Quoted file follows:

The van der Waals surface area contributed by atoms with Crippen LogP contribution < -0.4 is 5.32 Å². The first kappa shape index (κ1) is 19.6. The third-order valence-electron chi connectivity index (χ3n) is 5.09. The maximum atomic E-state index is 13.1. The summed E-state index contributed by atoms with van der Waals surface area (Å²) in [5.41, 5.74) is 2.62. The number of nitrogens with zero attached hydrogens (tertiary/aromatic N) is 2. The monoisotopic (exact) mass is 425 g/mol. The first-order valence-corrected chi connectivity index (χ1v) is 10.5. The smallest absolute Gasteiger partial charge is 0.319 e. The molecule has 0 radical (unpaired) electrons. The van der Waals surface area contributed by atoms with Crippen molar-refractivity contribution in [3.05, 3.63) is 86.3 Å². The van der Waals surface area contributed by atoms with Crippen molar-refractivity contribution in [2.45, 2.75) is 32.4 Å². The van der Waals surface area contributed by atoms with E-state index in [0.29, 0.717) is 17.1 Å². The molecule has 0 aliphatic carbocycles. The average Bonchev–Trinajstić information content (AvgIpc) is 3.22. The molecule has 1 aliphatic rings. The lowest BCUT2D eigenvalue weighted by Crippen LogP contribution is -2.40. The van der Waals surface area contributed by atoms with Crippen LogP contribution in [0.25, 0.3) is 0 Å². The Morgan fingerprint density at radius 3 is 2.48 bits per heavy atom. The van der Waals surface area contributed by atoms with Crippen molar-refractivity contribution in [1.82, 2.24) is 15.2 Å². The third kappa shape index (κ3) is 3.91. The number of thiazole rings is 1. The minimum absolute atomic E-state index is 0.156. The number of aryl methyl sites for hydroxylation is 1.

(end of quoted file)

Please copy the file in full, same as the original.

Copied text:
The van der Waals surface area contributed by atoms with Crippen LogP contribution < -0.4 is 5.32 Å². The first kappa shape index (κ1) is 19.6. The third-order valence-electron chi connectivity index (χ3n) is 5.09. The maximum atomic E-state index is 13.1. The summed E-state index contributed by atoms with van der Waals surface area (Å²) in [5.41, 5.74) is 2.62. The number of nitrogens with zero attached hydrogens (tertiary/aromatic N) is 2. The monoisotopic (exact) mass is 425 g/mol. The first-order valence-corrected chi connectivity index (χ1v) is 10.5. The smallest absolute Gasteiger partial charge is 0.319 e. The molecule has 0 radical (unpaired) electrons. The van der Waals surface area contributed by atoms with Crippen molar-refractivity contribution in [3.05, 3.63) is 86.3 Å². The van der Waals surface area contributed by atoms with Crippen molar-refractivity contribution in [2.45, 2.75) is 32.4 Å². The van der Waals surface area contributed by atoms with E-state index in [0.29, 0.717) is 17.1 Å². The molecule has 0 aliphatic carbocycles. The average Bonchev–Trinajstić information content (AvgIpc) is 3.22. The molecule has 1 aliphatic rings. The lowest BCUT2D eigenvalue weighted by Crippen LogP contribution is -2.40. The van der Waals surface area contributed by atoms with Crippen LogP contribution in [0.25, 0.3) is 0 Å². The Morgan fingerprint density at radius 3 is 2.48 bits per heavy atom. The van der Waals surface area contributed by atoms with Crippen molar-refractivity contribution in [1.82, 2.24) is 15.2 Å². The third kappa shape index (κ3) is 3.91. The number of thiazole rings is 1. The minimum absolute atomic E-state index is 0.156. The number of aryl methyl sites for hydroxylation is 1.